In Oregon, gray wolves once had a bounty on their heads. In an effort to protect early settlers and, after annexation, local residents, officials offered monetary compensation for killing the native species until as recently at 1947. Now, after years of work to preserve the quickly dwindling numbers, Oregon’s gray wolf population has rebounded successfully enough to move members of the Congressional Sportsmen’s Foundation to support the removal of grey wolves from the endangered list.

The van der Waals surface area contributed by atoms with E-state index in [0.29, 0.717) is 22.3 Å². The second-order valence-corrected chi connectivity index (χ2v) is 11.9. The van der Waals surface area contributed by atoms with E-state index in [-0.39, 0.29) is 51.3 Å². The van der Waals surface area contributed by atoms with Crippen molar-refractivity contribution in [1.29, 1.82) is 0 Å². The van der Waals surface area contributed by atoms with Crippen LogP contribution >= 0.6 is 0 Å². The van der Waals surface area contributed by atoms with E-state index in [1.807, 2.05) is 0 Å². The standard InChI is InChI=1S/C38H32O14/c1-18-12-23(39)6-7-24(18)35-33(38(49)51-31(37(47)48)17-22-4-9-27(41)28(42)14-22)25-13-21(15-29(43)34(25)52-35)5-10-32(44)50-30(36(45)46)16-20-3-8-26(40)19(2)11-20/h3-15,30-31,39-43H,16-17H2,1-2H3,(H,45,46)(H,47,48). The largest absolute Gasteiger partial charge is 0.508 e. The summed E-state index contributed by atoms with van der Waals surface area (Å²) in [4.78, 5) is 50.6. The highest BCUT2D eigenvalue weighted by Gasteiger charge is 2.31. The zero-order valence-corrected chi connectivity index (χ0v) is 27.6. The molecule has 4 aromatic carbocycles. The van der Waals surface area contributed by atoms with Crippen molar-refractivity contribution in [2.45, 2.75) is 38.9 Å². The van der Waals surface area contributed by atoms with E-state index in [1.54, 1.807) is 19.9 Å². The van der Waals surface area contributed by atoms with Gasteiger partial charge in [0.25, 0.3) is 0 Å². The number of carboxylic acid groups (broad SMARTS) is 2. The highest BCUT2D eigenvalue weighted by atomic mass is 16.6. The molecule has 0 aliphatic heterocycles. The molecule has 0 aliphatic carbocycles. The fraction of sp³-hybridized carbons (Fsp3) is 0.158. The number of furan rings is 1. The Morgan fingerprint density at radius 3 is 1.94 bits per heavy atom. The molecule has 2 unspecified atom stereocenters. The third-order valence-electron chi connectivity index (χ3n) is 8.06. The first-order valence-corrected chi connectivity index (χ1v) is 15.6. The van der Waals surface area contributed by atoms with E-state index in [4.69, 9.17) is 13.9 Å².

From the article: ODFW has noted that Oregon’s wolf population “Is projected to continue to increase,” and “The overall probability of extinction is very low and genetic variation is high.” Delisting gray wolves in Oregon keeps within the tenets of the North American Model of Wildlife Conservation, which aims to utilize the best-available science when determining management goals and methods for a particular species.
Click here to read the full article featured on the Congressional Sportsmen’s Foundation’s website.